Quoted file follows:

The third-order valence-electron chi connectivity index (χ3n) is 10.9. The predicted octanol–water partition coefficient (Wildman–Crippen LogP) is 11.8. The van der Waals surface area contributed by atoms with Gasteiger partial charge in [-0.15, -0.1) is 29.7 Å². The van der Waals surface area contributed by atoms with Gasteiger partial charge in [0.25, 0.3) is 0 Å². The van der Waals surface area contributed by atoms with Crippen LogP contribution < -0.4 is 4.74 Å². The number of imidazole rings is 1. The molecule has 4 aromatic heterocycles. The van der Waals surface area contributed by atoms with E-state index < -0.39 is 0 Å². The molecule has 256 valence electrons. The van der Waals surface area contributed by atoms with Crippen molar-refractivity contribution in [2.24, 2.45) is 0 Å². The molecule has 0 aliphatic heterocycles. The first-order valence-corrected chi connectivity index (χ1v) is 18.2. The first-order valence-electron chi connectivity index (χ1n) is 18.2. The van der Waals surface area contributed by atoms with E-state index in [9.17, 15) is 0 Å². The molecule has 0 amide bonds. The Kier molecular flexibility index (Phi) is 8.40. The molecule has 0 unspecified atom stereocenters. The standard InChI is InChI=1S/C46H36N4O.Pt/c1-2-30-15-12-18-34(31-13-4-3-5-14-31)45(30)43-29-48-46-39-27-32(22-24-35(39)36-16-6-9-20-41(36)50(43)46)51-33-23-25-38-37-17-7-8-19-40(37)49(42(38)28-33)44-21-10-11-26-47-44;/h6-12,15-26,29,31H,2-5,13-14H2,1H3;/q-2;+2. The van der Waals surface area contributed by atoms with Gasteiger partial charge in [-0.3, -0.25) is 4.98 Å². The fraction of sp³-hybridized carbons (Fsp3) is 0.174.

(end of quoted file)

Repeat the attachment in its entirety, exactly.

The third-order valence-electron chi connectivity index (χ3n) is 10.9. The predicted octanol–water partition coefficient (Wildman–Crippen LogP) is 11.8. The van der Waals surface area contributed by atoms with Gasteiger partial charge in [-0.15, -0.1) is 29.7 Å². The van der Waals surface area contributed by atoms with Gasteiger partial charge in [0.25, 0.3) is 0 Å². The van der Waals surface area contributed by atoms with Crippen LogP contribution < -0.4 is 4.74 Å². The number of imidazole rings is 1. The molecule has 4 aromatic heterocycles. The van der Waals surface area contributed by atoms with E-state index < -0.39 is 0 Å². The molecule has 256 valence electrons. The van der Waals surface area contributed by atoms with Crippen molar-refractivity contribution in [2.24, 2.45) is 0 Å². The molecule has 0 aliphatic heterocycles. The first-order valence-corrected chi connectivity index (χ1v) is 18.2. The first-order valence-electron chi connectivity index (χ1n) is 18.2. The van der Waals surface area contributed by atoms with E-state index in [9.17, 15) is 0 Å². The molecule has 0 amide bonds. The Kier molecular flexibility index (Phi) is 8.40. The molecule has 0 unspecified atom stereocenters. The standard InChI is InChI=1S/C46H36N4O.Pt/c1-2-30-15-12-18-34(31-13-4-3-5-14-31)45(30)43-29-48-46-39-27-32(22-24-35(39)36-16-6-9-20-41(36)50(43)46)51-33-23-25-38-37-17-7-8-19-40(37)49(42(38)28-33)44-21-10-11-26-47-44;/h6-12,15-26,29,31H,2-5,13-14H2,1H3;/q-2;+2. The van der Waals surface area contributed by atoms with Gasteiger partial charge in [-0.3, -0.25) is 4.98 Å². The fraction of sp³-hybridized carbons (Fsp3) is 0.174.